What Are My Odds of Winning?
This is the most common question I receive from trial attorneys seeking to challenge an adverse ruling or finding themselves lamentably responding to defendant’s appeal. The answer depends largely on the standard(s) of appellate review, and specifically, which standard(s) apply to the arguments you’re raising or challenging.**
To advantageously use standards of review, it is necessary to understand that the appellate court assumes the lower court’s ruling was correct. Appellant’s job is to overcome this “presumption of correctness” by demonstrating prejudicial error. The appellate court gives different levels of deference to the trial court’s rulings, depending on the nature of the error alleged. These levels of deference are governed by the standard of review. The three primary standards of review in the order of least to most deference are:
De Novo (Independent)
This applies to review of purely legal issues (e.g., statutory interpretation). The appellate court decides the issue anew, giving no deference to the reasoning behind the trial court’s decision. – no deference
This applies where challenged ruling depends on disputed facts (e.g., witness credibility, punitive damages). The appellate court determines whether the record as a whole demonstrates substantial evidence (reasonable, credible, in support of the appealed judgment or order – deference to factfinder determination unless legally insufficient
Abuse of Discretion
This applies where trial judge exercised discretion (e.g., discovery orders, evidentiary issues) – significant deference
There are certain circumstances where the court applies a presumption in favor of the appellant, drawing inferences and resolving credibility disputes in appellant’s favor rather than respondent. These show up most frequently in summary judgment appeals, appeals challenging jury instructions, or from challenges to grants of JNOV, nonsuit, or directed verdict.
How Then, Do You Use the Standards of Review to Increase Your Odds of Winning?
If you represent the appellant, you have the choice of what legal issue(s) to raise. Not every error at trial is one that the appellate court will correct, especially if the error was the result of a discretionary ruling. If you have multiple issues, lead with the one that has the most favorable standard of review. You may also consider challenging only a select issue or two rather than all of the errors the trial court made.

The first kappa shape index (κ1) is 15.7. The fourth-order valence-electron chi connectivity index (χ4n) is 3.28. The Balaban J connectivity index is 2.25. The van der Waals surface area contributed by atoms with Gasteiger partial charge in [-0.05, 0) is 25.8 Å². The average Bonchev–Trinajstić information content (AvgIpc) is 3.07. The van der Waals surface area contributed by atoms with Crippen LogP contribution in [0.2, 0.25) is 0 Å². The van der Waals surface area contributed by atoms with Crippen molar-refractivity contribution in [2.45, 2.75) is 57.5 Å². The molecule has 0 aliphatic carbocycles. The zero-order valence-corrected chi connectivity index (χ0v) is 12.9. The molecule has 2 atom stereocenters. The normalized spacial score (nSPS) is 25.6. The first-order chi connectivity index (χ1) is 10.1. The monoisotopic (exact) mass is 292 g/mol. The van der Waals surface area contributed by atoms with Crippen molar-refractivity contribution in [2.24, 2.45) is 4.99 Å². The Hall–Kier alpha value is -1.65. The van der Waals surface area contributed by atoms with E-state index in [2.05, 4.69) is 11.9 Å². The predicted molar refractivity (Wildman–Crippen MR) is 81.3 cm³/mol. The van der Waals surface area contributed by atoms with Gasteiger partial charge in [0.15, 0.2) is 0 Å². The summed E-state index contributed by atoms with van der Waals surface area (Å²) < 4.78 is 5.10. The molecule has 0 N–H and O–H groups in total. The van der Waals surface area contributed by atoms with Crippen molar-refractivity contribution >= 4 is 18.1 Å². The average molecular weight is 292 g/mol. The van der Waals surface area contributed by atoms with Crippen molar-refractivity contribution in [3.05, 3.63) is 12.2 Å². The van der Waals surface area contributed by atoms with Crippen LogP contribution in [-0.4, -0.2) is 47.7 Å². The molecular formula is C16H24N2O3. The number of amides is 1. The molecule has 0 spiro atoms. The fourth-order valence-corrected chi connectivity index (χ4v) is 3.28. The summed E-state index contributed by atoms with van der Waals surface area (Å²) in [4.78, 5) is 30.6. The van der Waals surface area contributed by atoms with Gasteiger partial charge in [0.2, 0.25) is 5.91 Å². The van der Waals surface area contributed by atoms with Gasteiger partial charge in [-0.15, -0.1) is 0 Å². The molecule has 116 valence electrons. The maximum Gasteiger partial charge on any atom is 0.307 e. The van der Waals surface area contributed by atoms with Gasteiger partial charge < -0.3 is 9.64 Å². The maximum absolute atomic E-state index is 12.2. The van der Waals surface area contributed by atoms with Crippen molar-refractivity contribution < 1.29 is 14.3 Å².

Did you have really good facts? Perhaps you can take advantage of the reversed presumption by raising a legal challenge that permits you to present facts in the light most favor to your client. In your reply brief, if you notice the respondent applied a different and incorrect standard of review, make sure to highlight that fact.
What if you represent the respondent? Keep in mind that opposing counsel will have likely attempted to choose legal arguments with the most favorable standards of review to its position. Do not assume counsel has chosen the correct standard for the issue raised. Commonly, I see opposing counsel giving lip service to the correct legal standard and either completely ignore it or apply a more favorable standard. Stay vigilant!
So what are your odds of winning? It depends largely on the issues you or your opposing counsel select.
** Disclaimer: This legal area is so nuanced that the Rutter Guide Civil Appeals & Writs devotes a subchapter to it. This brief discussion focuses on big picture concepts.